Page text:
The Wonder of Proteins

9 January 2015 
18 Tevet 5775 

Shalom Chaverim,  

 During this first week back at school after winter break, I spent many hours walking the building, reconnecting with students and teachers and observing our students’ resumption of learning. From play rehearsals to student-alumni basketball games, from dining hall conversations about social justice and student protest to Talmudic debates, it has not taken much time for the inspired buzz of exploration, inquiry, and engagement to return to 333 Forest Street.  

 The other day I saw one of my colleagues who did not look quite like himself. He seemed a bit dazed. After we exchanged pleasantries, I asked him, “Are you okay?” 

 “Actually,” he responded, “I am in a state of wonder. I just sat in on one of my colleague’s biology classes. They were looking at proteins. They (the proteins) were absolutely breathtaking. I am, simply, speechless.”  

A simple Google search for “beautiful protein structures” helps to understand why my colleague was in awe.  




I admit I was surprised by the source of my colleague’s wonder, probably because of my own high school science education. While I recall feeling challenged and enjoying my classes, even when we were asked to think critically (mostly, we were memorizing a great deal of concepts and information), science was more of an intellectual game. How much could I learn, how fast, and how well could I do on my tests?  

 So, I left this brief encounter thinking about three things: the relationship between science and spirituality, Abraham Joshua Herschel, and the meaning and purpose of education.  

Many people in the modern world believe that there is an irreconcilable conflict between science and religion or spirituality. In this biology class, it was the very scientific method of observing carefully the natural world that produced my colleague’s state of spiritual wonder. Scientific analysis of our world, even in its most microscopic forms, can actually open our eyes to seeing the grandeur and magnificence of God’s creation.  

For me, the word “wonder” always leads me to the writings and thoughts of Abraham Joshua Heschel. In Man Is Not Alone, Heschel writes:  

The greatest hindrance to knowledge is our adjustment to conventional notions, to mental clichés. Wonder or radical amazement, the state of maladjustment to words and notions, is, therefore, a prerequisite for an authentic awareness of that which is.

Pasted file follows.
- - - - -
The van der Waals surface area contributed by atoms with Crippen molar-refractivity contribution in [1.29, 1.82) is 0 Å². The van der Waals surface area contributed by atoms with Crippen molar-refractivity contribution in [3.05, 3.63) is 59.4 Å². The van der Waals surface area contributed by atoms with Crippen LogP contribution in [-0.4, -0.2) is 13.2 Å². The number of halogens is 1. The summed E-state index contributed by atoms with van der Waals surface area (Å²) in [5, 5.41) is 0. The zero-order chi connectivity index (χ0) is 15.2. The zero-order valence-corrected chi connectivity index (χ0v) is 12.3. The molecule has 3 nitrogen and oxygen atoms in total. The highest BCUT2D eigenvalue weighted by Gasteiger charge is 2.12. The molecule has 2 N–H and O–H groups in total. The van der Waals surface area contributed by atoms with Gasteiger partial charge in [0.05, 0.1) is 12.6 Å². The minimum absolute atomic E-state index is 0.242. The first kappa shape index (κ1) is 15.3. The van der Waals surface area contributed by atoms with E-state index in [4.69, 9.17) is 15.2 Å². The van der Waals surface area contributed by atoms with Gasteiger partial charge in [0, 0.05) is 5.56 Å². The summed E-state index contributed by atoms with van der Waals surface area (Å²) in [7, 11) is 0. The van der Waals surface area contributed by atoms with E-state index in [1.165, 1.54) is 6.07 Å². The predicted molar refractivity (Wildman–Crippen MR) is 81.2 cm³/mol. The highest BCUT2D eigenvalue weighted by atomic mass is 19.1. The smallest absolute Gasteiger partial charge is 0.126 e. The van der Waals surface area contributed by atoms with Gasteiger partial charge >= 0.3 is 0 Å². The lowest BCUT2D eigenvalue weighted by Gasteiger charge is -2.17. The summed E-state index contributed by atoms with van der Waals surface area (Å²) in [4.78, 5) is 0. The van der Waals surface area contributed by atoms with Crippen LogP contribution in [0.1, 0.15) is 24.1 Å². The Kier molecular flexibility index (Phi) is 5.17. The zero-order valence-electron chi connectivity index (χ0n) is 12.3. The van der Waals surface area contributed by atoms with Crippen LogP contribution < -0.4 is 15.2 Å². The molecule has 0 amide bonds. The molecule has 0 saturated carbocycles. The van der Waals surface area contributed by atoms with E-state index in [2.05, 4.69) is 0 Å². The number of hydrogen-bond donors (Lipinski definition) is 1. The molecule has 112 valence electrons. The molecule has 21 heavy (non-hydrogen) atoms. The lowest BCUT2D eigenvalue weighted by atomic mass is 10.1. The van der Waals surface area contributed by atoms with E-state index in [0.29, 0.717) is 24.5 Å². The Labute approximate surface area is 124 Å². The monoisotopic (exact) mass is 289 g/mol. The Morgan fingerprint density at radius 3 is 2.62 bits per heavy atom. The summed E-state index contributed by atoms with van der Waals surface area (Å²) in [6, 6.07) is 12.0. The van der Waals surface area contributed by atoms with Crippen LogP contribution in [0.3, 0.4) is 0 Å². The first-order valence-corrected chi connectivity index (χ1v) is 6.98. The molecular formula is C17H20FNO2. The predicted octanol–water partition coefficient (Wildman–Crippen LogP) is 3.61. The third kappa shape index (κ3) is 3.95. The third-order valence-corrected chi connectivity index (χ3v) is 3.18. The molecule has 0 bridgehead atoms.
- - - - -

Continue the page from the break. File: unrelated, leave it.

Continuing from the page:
Standing eye to eye with being as being, we realize that we are able to look at the world with two faculties—with reason and with wonder. Through the first we try to explain or to adapt the world to our concepts, through the second we seek to adapt our minds to the world. 

Heschel rejects an irreconcilable dichotomy between science and spirituality. He sees scientific thinking as necessary, but not sufficient for the human experience and understanding of the world. To truly understand our world means to go even beyond reason and explanation, scientific observation, and critical analysis. For Heschel, “wonder…is the root of knowledge.”  We only truly know something or someone when we are able to see them through new eyes, when we allow ourselves to be surprised and inspired by them.  

The sacred task of education is to guide students on their journeys to becoming fully human, to encountering and gaining deep understanding of themselves and their world, and to feeling profoundly responsible for sustaining and improving both themselves and their world, our world. In order to do this, we need to train our students not only to think but also to feel. We need to engage not only their minds but also their souls.  

We need to challenge and inspire our students to “adapt their minds to the world” and to develop their unique capacities to seethrough the scientist’s eyes and the poet’s eyes, through the historian’s eyes and the rabbi’s eyes, and even, as Heschel would say, through the prophet’s eyes. 

Shabbat Shalom,  

Rabbi Marc Baker


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